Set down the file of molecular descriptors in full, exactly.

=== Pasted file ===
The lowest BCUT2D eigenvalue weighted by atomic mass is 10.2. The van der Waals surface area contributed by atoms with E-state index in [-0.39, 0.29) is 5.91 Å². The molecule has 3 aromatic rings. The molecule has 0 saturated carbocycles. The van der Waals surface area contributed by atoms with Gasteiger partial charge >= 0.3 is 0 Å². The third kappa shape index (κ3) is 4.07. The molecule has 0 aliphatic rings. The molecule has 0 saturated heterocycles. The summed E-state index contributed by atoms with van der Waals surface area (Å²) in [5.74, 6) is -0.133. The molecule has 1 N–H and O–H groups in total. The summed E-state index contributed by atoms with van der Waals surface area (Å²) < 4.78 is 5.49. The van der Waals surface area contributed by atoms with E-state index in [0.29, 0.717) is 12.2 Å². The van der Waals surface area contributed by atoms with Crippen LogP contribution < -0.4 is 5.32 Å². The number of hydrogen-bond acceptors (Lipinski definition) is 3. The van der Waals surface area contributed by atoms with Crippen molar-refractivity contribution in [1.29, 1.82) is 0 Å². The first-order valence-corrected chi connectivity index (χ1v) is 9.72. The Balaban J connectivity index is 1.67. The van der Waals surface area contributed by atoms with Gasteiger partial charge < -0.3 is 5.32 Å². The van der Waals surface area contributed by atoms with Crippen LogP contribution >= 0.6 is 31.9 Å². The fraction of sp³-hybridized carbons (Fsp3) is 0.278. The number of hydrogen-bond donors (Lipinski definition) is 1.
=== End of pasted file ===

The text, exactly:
The lowest BCUT2D eigenvalue weighted by atomic mass is 10.2. The van der Waals surface area contributed by atoms with E-state index in [-0.39, 0.29) is 5.91 Å². The molecule has 3 aromatic rings. The molecule has 0 saturated carbocycles. The van der Waals surface area contributed by atoms with Gasteiger partial charge >= 0.3 is 0 Å². The third kappa shape index (κ3) is 4.07. The molecule has 0 aliphatic rings. The molecule has 0 saturated heterocycles. The summed E-state index contributed by atoms with van der Waals surface area (Å²) in [5.74, 6) is -0.133. The molecule has 1 N–H and O–H groups in total. The summed E-state index contributed by atoms with van der Waals surface area (Å²) < 4.78 is 5.49. The van der Waals surface area contributed by atoms with E-state index in [0.29, 0.717) is 12.2 Å². The van der Waals surface area contributed by atoms with Crippen LogP contribution < -0.4 is 5.32 Å². The number of hydrogen-bond acceptors (Lipinski definition) is 3. The van der Waals surface area contributed by atoms with Crippen molar-refractivity contribution in [1.29, 1.82) is 0 Å². The first-order valence-corrected chi connectivity index (χ1v) is 9.72. The Balaban J connectivity index is 1.67. The van der Waals surface area contributed by atoms with Gasteiger partial charge < -0.3 is 5.32 Å². The van der Waals surface area contributed by atoms with Crippen LogP contribution >= 0.6 is 31.9 Å². The fraction of sp³-hybridized carbons (Fsp3) is 0.278. The number of hydrogen-bond donors (Lipinski definition) is 1.